Sign up ×
Stack Overflow is a community of 4.7 million programmers, just like you, helping each other. Join them; it only takes a minute:

Can Anybody tell me when to use with clause.

share|improve this question
When you read the documentation, what did you see there? Anything specific that confused you? Could you provide quotes showing what you understand and what you did not understand? This question -- as asked -- is vague. Can you make it more specific? – S.Lott Mar 10 '10 at 11:16

2 Answers 2

The WITH keyword is used to create a temporary named result set. These are called Common Table Expressions.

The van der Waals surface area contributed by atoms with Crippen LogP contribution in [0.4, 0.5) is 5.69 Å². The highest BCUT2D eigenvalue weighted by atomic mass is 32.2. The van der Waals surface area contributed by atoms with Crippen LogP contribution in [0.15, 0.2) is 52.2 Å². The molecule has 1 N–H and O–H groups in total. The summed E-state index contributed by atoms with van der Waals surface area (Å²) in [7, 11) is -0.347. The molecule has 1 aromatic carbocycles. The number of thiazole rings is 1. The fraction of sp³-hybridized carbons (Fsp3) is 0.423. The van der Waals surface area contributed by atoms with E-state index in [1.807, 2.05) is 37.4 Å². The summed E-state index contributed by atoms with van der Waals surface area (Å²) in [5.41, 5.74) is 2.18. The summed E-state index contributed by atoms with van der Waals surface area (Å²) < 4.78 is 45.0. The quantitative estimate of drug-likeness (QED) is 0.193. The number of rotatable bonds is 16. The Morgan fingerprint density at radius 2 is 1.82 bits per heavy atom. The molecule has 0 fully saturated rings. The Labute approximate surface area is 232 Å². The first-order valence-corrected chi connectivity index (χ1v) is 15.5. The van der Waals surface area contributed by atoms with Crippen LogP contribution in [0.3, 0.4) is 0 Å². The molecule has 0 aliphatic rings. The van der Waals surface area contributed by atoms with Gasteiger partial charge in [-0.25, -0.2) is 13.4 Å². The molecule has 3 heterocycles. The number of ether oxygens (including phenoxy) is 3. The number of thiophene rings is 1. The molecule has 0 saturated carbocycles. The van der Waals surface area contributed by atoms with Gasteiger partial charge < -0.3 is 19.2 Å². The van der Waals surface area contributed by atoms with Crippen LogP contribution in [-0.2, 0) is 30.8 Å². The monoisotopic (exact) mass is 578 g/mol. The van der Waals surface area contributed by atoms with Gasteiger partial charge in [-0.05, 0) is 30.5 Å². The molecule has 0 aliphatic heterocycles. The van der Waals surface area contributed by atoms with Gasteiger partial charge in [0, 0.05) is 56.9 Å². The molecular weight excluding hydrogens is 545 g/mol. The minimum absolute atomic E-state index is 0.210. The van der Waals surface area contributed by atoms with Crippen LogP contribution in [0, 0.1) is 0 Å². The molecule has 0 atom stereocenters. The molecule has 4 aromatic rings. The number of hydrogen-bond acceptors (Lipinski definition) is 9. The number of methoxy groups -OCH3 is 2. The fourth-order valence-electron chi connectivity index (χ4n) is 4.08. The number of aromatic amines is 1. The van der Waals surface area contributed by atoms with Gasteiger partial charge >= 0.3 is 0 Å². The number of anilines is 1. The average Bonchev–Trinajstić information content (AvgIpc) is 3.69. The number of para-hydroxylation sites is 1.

A very basic, self-explanatory example:

WITH Administrators (Name, Surname)
    SELECT Name, Surname FROM Users WHERE AccessRights = 'Admin'
SELECT * FROM Administrators 

For further reading and more examples, I suggest starting out with the following MSDN article:

share|improve this answer

In SQL Server you sometimes need the WITH clause to force a query to use an Index. This is often a necessity in spatial queries that can reduce query time from 1 minute to a few seconds.

select * from MyTable with(index(MySpatialIndex)) where...
share|improve this answer

Your Answer


By posting your answer, you agree to the privacy policy and terms of service.

Not the answer you're looking for? Browse other questions tagged or ask your own question.